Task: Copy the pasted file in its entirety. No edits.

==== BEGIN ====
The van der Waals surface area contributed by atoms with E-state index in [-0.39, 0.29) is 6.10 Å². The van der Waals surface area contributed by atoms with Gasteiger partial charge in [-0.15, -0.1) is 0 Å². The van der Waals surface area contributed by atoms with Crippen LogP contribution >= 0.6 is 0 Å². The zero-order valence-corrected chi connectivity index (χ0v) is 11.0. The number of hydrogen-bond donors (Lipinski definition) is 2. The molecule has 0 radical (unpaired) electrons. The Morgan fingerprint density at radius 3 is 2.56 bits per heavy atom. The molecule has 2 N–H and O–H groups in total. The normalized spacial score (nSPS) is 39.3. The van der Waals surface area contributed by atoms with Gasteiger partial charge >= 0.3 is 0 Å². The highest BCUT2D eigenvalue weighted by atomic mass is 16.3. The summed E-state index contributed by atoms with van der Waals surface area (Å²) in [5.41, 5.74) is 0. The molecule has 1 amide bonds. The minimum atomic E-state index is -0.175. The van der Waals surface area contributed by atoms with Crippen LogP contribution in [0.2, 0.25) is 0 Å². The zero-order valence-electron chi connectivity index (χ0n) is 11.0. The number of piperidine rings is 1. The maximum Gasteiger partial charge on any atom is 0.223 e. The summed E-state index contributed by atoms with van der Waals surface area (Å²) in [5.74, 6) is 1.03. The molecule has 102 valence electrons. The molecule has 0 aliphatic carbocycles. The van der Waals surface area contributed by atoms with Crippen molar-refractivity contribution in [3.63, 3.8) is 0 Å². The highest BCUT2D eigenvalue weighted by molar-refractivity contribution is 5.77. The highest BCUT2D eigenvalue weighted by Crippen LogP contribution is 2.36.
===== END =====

The van der Waals surface area contributed by atoms with E-state index in [-0.39, 0.29) is 6.10 Å². The van der Waals surface area contributed by atoms with Gasteiger partial charge in [-0.15, -0.1) is 0 Å². The van der Waals surface area contributed by atoms with Crippen LogP contribution >= 0.6 is 0 Å². The zero-order valence-corrected chi connectivity index (χ0v) is 11.0. The number of hydrogen-bond donors (Lipinski definition) is 2. The molecule has 0 radical (unpaired) electrons. The Morgan fingerprint density at radius 3 is 2.56 bits per heavy atom. The molecule has 2 N–H and O–H groups in total. The normalized spacial score (nSPS) is 39.3. The van der Waals surface area contributed by atoms with Gasteiger partial charge >= 0.3 is 0 Å². The highest BCUT2D eigenvalue weighted by atomic mass is 16.3. The summed E-state index contributed by atoms with van der Waals surface area (Å²) in [5.41, 5.74) is 0. The molecule has 1 amide bonds. The minimum atomic E-state index is -0.175. The van der Waals surface area contributed by atoms with Crippen LogP contribution in [0.2, 0.25) is 0 Å². The zero-order valence-electron chi connectivity index (χ0n) is 11.0. The number of piperidine rings is 1. The maximum Gasteiger partial charge on any atom is 0.223 e. The summed E-state index contributed by atoms with van der Waals surface area (Å²) in [5.74, 6) is 1.03. The molecule has 102 valence electrons. The molecule has 0 aliphatic carbocycles. The van der Waals surface area contributed by atoms with Crippen molar-refractivity contribution in [3.63, 3.8) is 0 Å². The highest BCUT2D eigenvalue weighted by molar-refractivity contribution is 5.77. The highest BCUT2D eigenvalue weighted by Crippen LogP contribution is 2.36.